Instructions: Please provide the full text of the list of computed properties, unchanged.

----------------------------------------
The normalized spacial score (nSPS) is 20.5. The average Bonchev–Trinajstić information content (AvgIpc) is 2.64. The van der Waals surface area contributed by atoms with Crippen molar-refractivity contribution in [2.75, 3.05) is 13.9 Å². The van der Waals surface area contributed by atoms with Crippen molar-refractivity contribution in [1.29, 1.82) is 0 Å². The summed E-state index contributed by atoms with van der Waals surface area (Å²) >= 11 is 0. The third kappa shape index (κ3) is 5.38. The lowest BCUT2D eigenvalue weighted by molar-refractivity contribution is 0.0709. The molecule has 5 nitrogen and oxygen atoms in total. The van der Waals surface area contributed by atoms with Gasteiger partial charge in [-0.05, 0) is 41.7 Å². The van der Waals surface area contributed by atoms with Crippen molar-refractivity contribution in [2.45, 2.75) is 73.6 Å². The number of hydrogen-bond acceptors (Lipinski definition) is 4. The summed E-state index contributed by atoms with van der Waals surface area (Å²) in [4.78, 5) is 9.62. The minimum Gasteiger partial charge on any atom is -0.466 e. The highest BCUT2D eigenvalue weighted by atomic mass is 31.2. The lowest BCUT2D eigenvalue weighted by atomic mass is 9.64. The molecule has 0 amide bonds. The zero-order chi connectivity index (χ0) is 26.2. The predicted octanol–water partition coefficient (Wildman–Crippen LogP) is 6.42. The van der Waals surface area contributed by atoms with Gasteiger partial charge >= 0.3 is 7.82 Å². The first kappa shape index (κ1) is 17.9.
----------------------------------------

The normalized spacial score (nSPS) is 20.5. The average Bonchev–Trinajstić information content (AvgIpc) is 2.64. The van der Waals surface area contributed by atoms with Crippen molar-refractivity contribution in [2.75, 3.05) is 13.9 Å². The van der Waals surface area contributed by atoms with Crippen molar-refractivity contribution in [1.29, 1.82) is 0 Å². The summed E-state index contributed by atoms with van der Waals surface area (Å²) >= 11 is 0. The third kappa shape index (κ3) is 5.38. The lowest BCUT2D eigenvalue weighted by molar-refractivity contribution is 0.0709. The molecule has 5 nitrogen and oxygen atoms in total. The van der Waals surface area contributed by atoms with Gasteiger partial charge in [-0.05, 0) is 41.7 Å². The van der Waals surface area contributed by atoms with Crippen molar-refractivity contribution in [2.45, 2.75) is 73.6 Å². The number of hydrogen-bond acceptors (Lipinski definition) is 4. The summed E-state index contributed by atoms with van der Waals surface area (Å²) in [4.78, 5) is 9.62. The minimum Gasteiger partial charge on any atom is -0.466 e. The highest BCUT2D eigenvalue weighted by atomic mass is 31.2. The lowest BCUT2D eigenvalue weighted by atomic mass is 9.64. The molecule has 0 amide bonds. The zero-order chi connectivity index (χ0) is 26.2. The predicted octanol–water partition coefficient (Wildman–Crippen LogP) is 6.42. The van der Waals surface area contributed by atoms with Gasteiger partial charge >= 0.3 is 7.82 Å². The first kappa shape index (κ1) is 17.9.